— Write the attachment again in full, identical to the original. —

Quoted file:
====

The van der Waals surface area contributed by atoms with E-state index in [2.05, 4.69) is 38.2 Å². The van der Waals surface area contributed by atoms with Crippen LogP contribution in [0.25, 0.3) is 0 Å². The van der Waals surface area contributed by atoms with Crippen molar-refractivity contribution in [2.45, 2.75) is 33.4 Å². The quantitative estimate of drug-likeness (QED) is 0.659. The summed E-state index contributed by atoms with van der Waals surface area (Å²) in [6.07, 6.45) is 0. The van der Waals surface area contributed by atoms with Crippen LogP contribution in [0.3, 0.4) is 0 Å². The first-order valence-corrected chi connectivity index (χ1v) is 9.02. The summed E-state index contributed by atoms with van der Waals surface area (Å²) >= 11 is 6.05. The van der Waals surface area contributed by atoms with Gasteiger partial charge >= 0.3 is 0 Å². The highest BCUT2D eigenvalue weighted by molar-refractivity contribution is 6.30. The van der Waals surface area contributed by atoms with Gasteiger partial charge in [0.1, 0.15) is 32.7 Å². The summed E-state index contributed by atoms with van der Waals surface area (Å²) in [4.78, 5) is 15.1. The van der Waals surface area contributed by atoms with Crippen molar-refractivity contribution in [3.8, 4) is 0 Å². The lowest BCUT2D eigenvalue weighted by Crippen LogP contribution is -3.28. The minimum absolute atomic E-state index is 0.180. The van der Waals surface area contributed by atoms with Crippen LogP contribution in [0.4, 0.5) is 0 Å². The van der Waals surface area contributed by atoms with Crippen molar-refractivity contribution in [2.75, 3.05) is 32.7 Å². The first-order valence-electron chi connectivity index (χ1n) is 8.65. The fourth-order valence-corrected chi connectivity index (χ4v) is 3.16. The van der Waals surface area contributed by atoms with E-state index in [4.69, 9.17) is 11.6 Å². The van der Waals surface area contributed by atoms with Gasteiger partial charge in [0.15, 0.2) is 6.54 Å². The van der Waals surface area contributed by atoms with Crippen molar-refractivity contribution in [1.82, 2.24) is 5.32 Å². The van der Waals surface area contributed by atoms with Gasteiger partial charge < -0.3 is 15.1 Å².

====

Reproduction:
The van der Waals surface area contributed by atoms with E-state index in [2.05, 4.69) is 38.2 Å². The van der Waals surface area contributed by atoms with Crippen LogP contribution in [0.25, 0.3) is 0 Å². The van der Waals surface area contributed by atoms with Crippen molar-refractivity contribution in [2.45, 2.75) is 33.4 Å². The quantitative estimate of drug-likeness (QED) is 0.659. The summed E-state index contributed by atoms with van der Waals surface area (Å²) in [6.07, 6.45) is 0. The van der Waals surface area contributed by atoms with Crippen LogP contribution in [0.3, 0.4) is 0 Å². The first-order valence-corrected chi connectivity index (χ1v) is 9.02. The summed E-state index contributed by atoms with van der Waals surface area (Å²) >= 11 is 6.05. The van der Waals surface area contributed by atoms with Gasteiger partial charge >= 0.3 is 0 Å². The highest BCUT2D eigenvalue weighted by molar-refractivity contribution is 6.30. The van der Waals surface area contributed by atoms with Gasteiger partial charge in [0.1, 0.15) is 32.7 Å². The summed E-state index contributed by atoms with van der Waals surface area (Å²) in [4.78, 5) is 15.1. The van der Waals surface area contributed by atoms with Crippen molar-refractivity contribution in [3.8, 4) is 0 Å². The lowest BCUT2D eigenvalue weighted by Crippen LogP contribution is -3.28. The minimum absolute atomic E-state index is 0.180. The van der Waals surface area contributed by atoms with Crippen LogP contribution in [0.4, 0.5) is 0 Å². The van der Waals surface area contributed by atoms with Crippen molar-refractivity contribution in [2.75, 3.05) is 32.7 Å². The first-order valence-electron chi connectivity index (χ1n) is 8.65. The fourth-order valence-corrected chi connectivity index (χ4v) is 3.16. The van der Waals surface area contributed by atoms with E-state index in [4.69, 9.17) is 11.6 Å². The van der Waals surface area contributed by atoms with Gasteiger partial charge in [0.15, 0.2) is 6.54 Å². The van der Waals surface area contributed by atoms with Crippen molar-refractivity contribution in [1.82, 2.24) is 5.32 Å². The van der Waals surface area contributed by atoms with Gasteiger partial charge < -0.3 is 15.1 Å².